Many of the Postcards from Hell, in fact, simply show popular protests taking place, as though dissent and social demonstrations are themselves signs of state failure. What kind of half-baked political theory is this? Maybe protests are bad for business and troublesome, but for whom exactly? And are we ranking the state or the society? Or both at once?
It baffles us that a U.S. magazine that prides itself on attempting to offer smart, detailed, historically rich analysis of other countries should so rejoice in deliberately rejecting nuance and complexity, offering a single emotive image as the representation of "what living in a failed state looks like." The decision to recycle old photographs (a quick glance indicates that Mozambique’s, for example, is from 2010, while Madagascar’s is from 2009) suggests that some of these states have stubbornly refused to look sufficiently like failed ones for quite a while. So who loses out when Foreign Policy does something like this? We don’t think the answer is as obvious as it might first appear. Another of our readers, Sara Valek, writes, "There is so much more to a country than one photograph. I feel sorry for the people viewing this article who now only have this image in their brains about Mozambique, as opposed to the beauty that I know and love."
The Postcards from Hell also insist that there are no white people in this year’s story of state failure — not even the people of Greece, who are informed — surely to their incredulity — that they are living in one of the 40 most stable nations in the world. Egypt is ranked 31st, but nowhere in the account of "just how it came to be that way" is there a mention of the annual $1.3 billion of U.S. military aid (recently reinstated) that continues to complicate attempts to establish parliamentary democracy in the country. European colonialism and the Cold War are scarcely mentioned, yet the reader is somehow expected to form an adequate understanding of the problems faced today by a country like Angola. Is late 20th-century history too far back in the past for Foreign Policy to bother itself with?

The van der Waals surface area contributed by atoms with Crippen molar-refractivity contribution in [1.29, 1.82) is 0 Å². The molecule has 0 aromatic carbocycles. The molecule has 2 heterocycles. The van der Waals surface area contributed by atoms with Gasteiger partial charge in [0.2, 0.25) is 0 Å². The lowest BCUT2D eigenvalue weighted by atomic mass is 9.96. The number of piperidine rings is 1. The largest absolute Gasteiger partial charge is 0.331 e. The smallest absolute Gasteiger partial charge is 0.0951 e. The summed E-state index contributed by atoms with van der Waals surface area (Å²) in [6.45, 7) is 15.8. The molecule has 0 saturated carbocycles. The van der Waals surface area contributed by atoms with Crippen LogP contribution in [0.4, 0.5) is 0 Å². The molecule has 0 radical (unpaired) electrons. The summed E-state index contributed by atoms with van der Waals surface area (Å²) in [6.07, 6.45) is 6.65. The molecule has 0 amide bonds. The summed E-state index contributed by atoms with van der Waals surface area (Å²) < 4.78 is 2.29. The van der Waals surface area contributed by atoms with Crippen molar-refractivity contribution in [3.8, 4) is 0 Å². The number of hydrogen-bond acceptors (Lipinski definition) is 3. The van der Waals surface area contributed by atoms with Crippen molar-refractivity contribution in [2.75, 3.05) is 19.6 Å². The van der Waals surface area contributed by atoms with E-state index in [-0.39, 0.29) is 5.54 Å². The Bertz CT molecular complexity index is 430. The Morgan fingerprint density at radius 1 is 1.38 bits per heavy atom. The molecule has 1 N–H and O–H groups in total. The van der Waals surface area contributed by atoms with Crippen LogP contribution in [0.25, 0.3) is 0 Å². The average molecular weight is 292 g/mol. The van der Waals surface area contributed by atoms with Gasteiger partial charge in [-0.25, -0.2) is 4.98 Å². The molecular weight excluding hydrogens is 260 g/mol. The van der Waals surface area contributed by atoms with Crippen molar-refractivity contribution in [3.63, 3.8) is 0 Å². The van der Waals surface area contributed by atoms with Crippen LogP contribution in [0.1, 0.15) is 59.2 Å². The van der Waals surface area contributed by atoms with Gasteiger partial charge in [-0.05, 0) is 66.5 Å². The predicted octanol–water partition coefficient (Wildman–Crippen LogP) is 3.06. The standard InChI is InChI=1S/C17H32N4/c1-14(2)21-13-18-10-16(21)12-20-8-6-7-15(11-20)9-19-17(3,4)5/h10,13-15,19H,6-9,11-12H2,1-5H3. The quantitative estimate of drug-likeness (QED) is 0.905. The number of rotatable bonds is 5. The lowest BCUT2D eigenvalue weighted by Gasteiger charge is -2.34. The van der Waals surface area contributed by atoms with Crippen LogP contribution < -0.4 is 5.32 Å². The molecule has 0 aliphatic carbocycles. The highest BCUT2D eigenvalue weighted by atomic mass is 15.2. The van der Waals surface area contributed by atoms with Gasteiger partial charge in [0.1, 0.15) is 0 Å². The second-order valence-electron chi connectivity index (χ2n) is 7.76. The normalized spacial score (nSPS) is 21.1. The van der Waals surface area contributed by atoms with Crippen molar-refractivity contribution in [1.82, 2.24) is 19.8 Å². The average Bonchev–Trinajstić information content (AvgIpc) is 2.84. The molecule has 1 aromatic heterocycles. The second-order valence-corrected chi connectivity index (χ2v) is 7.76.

Flicking through the Postcards, we can’t help wondering what can possibly be gained through this bombastic annual display of geopolitical smugness. Why not choose to be self-critical instead of blithely rubbishing faraway countries every summer?
There will never be a Postcard from Hell that bears a picture of an American street. But what if there were? What would go on there? Might it not apply the very same criteria that condemns much of Africa and lament the deeply corrupt political system that makes legislative progress virtually impossible, inhibits the establishment of truly pluralistic multiparty politics, places the bulk of power in the hands of unaccountable corporations, and offers only the very rich the chance to pursue successful political careers? It might make mention, too, of the baffling lack of affordable public health care, the rapidly growing inequality that can only foment social unrest, or the way in which young men of color continue to be harassed by state police. Maybe we could refer to these police officers as "security forces loyal to the current regime."
Nor must we forget the enduring popularity of capital punishment, the country’s ongoing program of extrajudicial detention and killing that proceeds without any substantial accountability, and the nation’s vast stockpile of nuclear weapons, which proliferates in shameless contravention of the international commitments made by the United States. America’s Postcard might add that, in recent years, its soldiers, humanitarians all, have become notorious around the world for choosing to record footage of the atrocities they commit on mobile devices, in order to share these images with friends and colleagues. It would certainly bemoan the beatings and intimidation meted out to the many Occupy protestors who demonstrated peacefully in American cities last fall. Perhaps the picture could be of the moment last year when a police officer seized a U.C.-Berkeley college professor by the hair and flung her to the ground.
Joshua Keating is associate editor at Foreign Policy and the editor of the Passport blog. He has worked as a researcher, editorial assistant, and deputy Web editor since joining the FP staff in 2007. In addition to being featured in Foreign Policy, his writing has been published by the Washington Post, Newsweek International, Radio Prague, the Center for Defense Information, and Romania's Adevarul newspaper. He has appeared as a commentator on CNN International, C-Span, ABC News, Al Jazeera, NPR, BBC radio, and others. A native of Brooklyn, New York, he studied comparative politics at Oberlin College.| Letters |